Also see

The Four Wheel Drive Auto Co., FWD, was formed by Zachow and Besserdich, initially under the name of Badger, and selling its first 4×4 car in 1911 [Bal87].

Besserdich went on to help start another famous 4×4 truck company that came to be known after the town of Oshkosh.

The first world war gave FWD's fortunes a boost with many of their 4×4 trucks being used by the US and British armies. The truck pictured (below) is an FWD model B of 1917, serial number 3002, held by the Imperial War Museum (UK). Forward control was required to give the drivers a better view of the road close to the front wheels.


Engine Wisconsin 4-cyl petrol 56bhp; chassis weight 6200lbs; loa 215", width 70.5", height 89".

note transmission

Note the solid rubber tyres! The ride must be rough beyond description; just give the drivers of past years a moment's thought when you are debating whether to fit Super Swampers or Desert Duellers to your own truck.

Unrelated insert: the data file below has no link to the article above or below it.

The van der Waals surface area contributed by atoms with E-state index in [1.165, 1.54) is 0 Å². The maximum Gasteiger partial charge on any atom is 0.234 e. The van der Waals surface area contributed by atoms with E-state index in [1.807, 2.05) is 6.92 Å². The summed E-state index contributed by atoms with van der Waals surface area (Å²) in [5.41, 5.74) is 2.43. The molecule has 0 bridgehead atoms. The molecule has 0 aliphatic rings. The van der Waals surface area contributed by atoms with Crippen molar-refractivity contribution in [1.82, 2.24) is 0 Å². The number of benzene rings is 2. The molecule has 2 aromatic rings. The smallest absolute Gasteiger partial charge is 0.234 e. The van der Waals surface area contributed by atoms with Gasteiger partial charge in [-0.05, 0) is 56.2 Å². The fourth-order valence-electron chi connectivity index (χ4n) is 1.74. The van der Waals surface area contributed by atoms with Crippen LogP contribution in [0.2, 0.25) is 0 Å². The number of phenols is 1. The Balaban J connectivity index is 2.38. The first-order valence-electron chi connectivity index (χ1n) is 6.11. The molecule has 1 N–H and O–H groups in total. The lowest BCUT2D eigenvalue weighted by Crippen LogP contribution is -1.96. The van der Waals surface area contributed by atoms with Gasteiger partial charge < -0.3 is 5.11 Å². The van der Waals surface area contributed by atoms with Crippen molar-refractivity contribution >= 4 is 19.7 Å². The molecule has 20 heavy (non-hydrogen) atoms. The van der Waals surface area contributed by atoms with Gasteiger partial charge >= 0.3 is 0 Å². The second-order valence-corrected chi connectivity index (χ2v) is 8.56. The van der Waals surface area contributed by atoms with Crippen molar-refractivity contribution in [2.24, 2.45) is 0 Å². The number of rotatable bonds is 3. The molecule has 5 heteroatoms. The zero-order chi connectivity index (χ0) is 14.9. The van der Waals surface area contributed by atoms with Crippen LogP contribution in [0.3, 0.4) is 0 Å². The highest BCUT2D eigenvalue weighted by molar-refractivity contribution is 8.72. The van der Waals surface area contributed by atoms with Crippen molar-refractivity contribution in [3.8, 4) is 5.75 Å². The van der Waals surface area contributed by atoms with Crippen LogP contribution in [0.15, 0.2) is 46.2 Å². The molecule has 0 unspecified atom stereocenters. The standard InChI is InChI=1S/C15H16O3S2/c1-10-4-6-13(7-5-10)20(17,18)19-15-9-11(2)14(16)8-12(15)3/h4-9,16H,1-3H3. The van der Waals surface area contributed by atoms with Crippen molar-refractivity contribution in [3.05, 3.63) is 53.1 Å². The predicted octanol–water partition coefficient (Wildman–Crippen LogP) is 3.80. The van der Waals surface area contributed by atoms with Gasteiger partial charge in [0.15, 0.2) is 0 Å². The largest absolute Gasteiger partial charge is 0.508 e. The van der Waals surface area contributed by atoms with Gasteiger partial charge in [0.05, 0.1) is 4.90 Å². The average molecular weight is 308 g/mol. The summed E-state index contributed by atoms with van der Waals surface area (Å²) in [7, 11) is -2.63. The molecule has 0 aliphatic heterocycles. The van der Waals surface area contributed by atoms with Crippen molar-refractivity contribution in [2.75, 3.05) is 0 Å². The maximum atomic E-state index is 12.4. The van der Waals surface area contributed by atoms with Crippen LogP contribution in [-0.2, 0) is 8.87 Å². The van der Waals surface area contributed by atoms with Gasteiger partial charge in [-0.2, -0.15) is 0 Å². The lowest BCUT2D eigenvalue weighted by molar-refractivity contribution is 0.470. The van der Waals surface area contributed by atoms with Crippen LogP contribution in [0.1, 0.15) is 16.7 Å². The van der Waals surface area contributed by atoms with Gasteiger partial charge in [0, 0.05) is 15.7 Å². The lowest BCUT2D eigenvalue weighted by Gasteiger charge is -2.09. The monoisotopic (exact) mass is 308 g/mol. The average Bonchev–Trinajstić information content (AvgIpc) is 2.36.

The transfer case with propeller shafts to the front and rear live axles can be clearly seen on the left hand side of the truck. The transfer case provided part-time four wheel drive and high and low ratios.

1929 FWD (UK) started building trucks in England in cooperation with AEC.

1931+/- The model CU6 or CU6-A debuted in about 1931 and was rated for 3-1/2 to 4 ton capacity. It used an FWD model 6-SRS, 6-cylinder engine with 91hp@2300rpm, 260lb-ft of torque and displaced 411cid with a 4-1/8"x5-1/8" bore and stroke.

It used a 5-speed manual trans, full-time 4WD system with a manually locked center diff'. Gear ratios ranged from the standard 7.35-1, through 8.9-1, 5.65-1, 10,15-1 and 12.05-1. Top speed was 58mph with the taller gear option and 19mph with the lowest.

As far as I can tell, this model was built almost unchanged until 1937. I don't think it ever saw military service in any numbers (if at all).

It was a second generation upgrade of the firm's first truck, the familiar model B of WW1 fame. The B evolved into the BF, the main differences being had a conventional type cab. The BF mechanicals were nearly identical to the B. The CU6 looked very similar but had the upgraded engine, an FWD 6 instead of the Wisconsin 4cyl. -- Jim Allen.

1932 FWD sponsored the FWD Special four wheel drive racing car by Harry Miller which raced at Indianapolis.

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